Little Fish Review

In recent years, there have been a few films dealing with couples or relationships where one of the two has an illness or debilitating disease. Usually, they are sold to the public as young adult films. Little Fish is based on a short story by Aja Gabel and adapted for the screen by Mattison Thomlin. This story seems to be a little close to home considering the times we live in today with COVID-19 still running rampant throughout the world.

This film follows the lives of a couple that met on the beach inadvertently. Olivia Cooke plays a veterinarian married to a photographer played by Jack O’Connell. They live in a world where people are getting a memory loss disease called NIA (Neuro Inflammatory Affliction), which causes people to forget their life, their job, and who they are when they get it. This can be quite alarming to their loved ones, family members, co-workers, and friends

Not exactly like the COVID-19 epidemic, NIA is still a difficult disease to deal with. The tragic events that can be caused by it can be quite tragic. It can affect anybody at any time. The two leads of the film have to deal with it in their own ways. Cooke and O’Connell work very well together. Their relationship seems very genuine. Even when they argue it comes across as realistic. Scenes involving flashbacks help develop this relationship very nicely.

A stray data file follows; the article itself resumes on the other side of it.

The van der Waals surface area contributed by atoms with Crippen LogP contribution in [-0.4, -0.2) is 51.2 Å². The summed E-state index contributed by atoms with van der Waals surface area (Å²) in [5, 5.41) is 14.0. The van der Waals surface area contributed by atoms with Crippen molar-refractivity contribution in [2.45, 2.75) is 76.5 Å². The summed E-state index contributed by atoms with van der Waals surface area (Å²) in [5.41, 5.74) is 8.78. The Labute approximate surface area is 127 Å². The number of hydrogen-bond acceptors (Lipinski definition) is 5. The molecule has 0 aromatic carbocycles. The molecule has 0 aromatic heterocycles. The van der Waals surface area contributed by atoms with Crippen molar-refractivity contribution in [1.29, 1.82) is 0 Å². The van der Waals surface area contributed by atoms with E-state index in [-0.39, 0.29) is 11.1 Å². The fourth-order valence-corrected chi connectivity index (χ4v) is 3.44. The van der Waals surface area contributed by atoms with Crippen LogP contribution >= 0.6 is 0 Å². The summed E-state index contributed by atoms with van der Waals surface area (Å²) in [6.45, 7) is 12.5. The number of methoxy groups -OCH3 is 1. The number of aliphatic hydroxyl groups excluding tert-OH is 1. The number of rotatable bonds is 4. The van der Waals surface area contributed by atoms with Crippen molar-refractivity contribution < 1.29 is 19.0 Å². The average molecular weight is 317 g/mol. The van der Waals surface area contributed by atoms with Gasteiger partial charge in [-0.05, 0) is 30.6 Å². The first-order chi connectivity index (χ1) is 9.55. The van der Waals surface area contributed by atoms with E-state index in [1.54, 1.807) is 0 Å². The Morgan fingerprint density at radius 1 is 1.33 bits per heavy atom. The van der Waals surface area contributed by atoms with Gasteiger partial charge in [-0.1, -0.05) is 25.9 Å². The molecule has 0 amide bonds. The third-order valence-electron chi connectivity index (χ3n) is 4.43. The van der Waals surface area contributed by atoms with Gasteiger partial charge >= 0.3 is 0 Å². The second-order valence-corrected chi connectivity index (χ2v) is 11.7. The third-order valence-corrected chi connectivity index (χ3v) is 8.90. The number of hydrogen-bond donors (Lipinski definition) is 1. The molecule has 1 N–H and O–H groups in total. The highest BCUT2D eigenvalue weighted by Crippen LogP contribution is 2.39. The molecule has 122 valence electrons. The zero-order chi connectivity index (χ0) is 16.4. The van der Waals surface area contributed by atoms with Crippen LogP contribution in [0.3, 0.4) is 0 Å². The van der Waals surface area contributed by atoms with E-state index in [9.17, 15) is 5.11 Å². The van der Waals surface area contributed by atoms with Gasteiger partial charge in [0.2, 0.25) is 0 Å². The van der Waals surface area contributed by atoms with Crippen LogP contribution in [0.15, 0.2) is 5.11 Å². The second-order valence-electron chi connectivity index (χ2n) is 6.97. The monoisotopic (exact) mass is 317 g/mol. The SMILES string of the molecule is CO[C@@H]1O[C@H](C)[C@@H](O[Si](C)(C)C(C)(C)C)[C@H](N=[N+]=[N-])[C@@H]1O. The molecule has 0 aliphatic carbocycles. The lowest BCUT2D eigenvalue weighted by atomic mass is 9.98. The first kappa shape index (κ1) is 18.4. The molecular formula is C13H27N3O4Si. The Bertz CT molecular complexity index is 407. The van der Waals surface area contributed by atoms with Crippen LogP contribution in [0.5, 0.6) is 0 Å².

Cooke and O’Connell have had nice careers up until now. They were both in very good films in 2020: Sound of Metal and Jungleland, respectively. In Little Fish, they both have a chance to work on a film that stretches their acting talents even further. This film pushes them into a lot of different emotional states. The film benefits from these two great young actors. Both of their careers have led them to this moment.

Films like Outbreak and Contagion can be compared to Little Fish, but they are more drastic looks at epidemics. Little Fish mainly focuses on this relationship and that’s the strength of the film. How these two married people deal with the disease is the meat and potatoes of this film. 

The filmmaking style is nice despite the dramatic events going on in the lives of the main characters. It has a lived-in feel to it that easily brings the audience into the story. It feels like anybody could be these two people. This makes the film that much more accessible, especially during this time we live it today. It looked very nice all the way through, even the flashback scenes.

Little Fish is a stark reminder of the times we live in today, but it also shows how love and caring can help overcome the most difficult times. Chad Hartigan, the director, does an admirable job with this touchy subject matter. He is definitely a filmmaker to watch in the future.

4 stars

Dan Skip Allen

Sean Boelman

Founder/EIC disappointment media

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